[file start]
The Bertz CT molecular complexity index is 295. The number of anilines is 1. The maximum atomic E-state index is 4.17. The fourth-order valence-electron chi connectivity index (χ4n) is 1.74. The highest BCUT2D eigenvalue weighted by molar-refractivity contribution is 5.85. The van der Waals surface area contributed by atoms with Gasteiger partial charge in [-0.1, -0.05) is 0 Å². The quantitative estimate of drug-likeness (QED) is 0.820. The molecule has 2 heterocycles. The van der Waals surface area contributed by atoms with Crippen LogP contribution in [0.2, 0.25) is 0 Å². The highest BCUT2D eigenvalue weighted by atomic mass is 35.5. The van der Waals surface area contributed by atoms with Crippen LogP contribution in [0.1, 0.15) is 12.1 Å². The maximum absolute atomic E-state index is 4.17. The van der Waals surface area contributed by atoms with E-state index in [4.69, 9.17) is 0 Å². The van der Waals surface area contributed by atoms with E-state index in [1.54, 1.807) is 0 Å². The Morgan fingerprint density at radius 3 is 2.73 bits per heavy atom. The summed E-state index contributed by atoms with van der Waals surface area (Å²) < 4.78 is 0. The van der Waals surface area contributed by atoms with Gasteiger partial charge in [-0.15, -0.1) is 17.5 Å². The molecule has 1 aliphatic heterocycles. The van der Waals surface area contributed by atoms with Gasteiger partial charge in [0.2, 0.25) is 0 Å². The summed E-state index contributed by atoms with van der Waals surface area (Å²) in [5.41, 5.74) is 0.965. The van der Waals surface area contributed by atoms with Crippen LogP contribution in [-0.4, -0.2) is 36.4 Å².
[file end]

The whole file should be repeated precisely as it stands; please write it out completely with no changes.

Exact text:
The Bertz CT molecular complexity index is 295. The number of anilines is 1. The maximum atomic E-state index is 4.17. The fourth-order valence-electron chi connectivity index (χ4n) is 1.74. The highest BCUT2D eigenvalue weighted by molar-refractivity contribution is 5.85. The van der Waals surface area contributed by atoms with Gasteiger partial charge in [-0.1, -0.05) is 0 Å². The quantitative estimate of drug-likeness (QED) is 0.820. The molecule has 2 heterocycles. The van der Waals surface area contributed by atoms with Crippen LogP contribution in [0.2, 0.25) is 0 Å². The highest BCUT2D eigenvalue weighted by atomic mass is 35.5. The van der Waals surface area contributed by atoms with Crippen LogP contribution in [0.1, 0.15) is 12.1 Å². The maximum absolute atomic E-state index is 4.17. The van der Waals surface area contributed by atoms with E-state index in [4.69, 9.17) is 0 Å². The van der Waals surface area contributed by atoms with E-state index in [1.54, 1.807) is 0 Å². The Morgan fingerprint density at radius 3 is 2.73 bits per heavy atom. The summed E-state index contributed by atoms with van der Waals surface area (Å²) < 4.78 is 0. The van der Waals surface area contributed by atoms with Gasteiger partial charge in [-0.15, -0.1) is 17.5 Å². The molecule has 1 aliphatic heterocycles. The van der Waals surface area contributed by atoms with Gasteiger partial charge in [0.2, 0.25) is 0 Å². The summed E-state index contributed by atoms with van der Waals surface area (Å²) in [5.41, 5.74) is 0.965. The van der Waals surface area contributed by atoms with Crippen LogP contribution in [-0.4, -0.2) is 36.4 Å².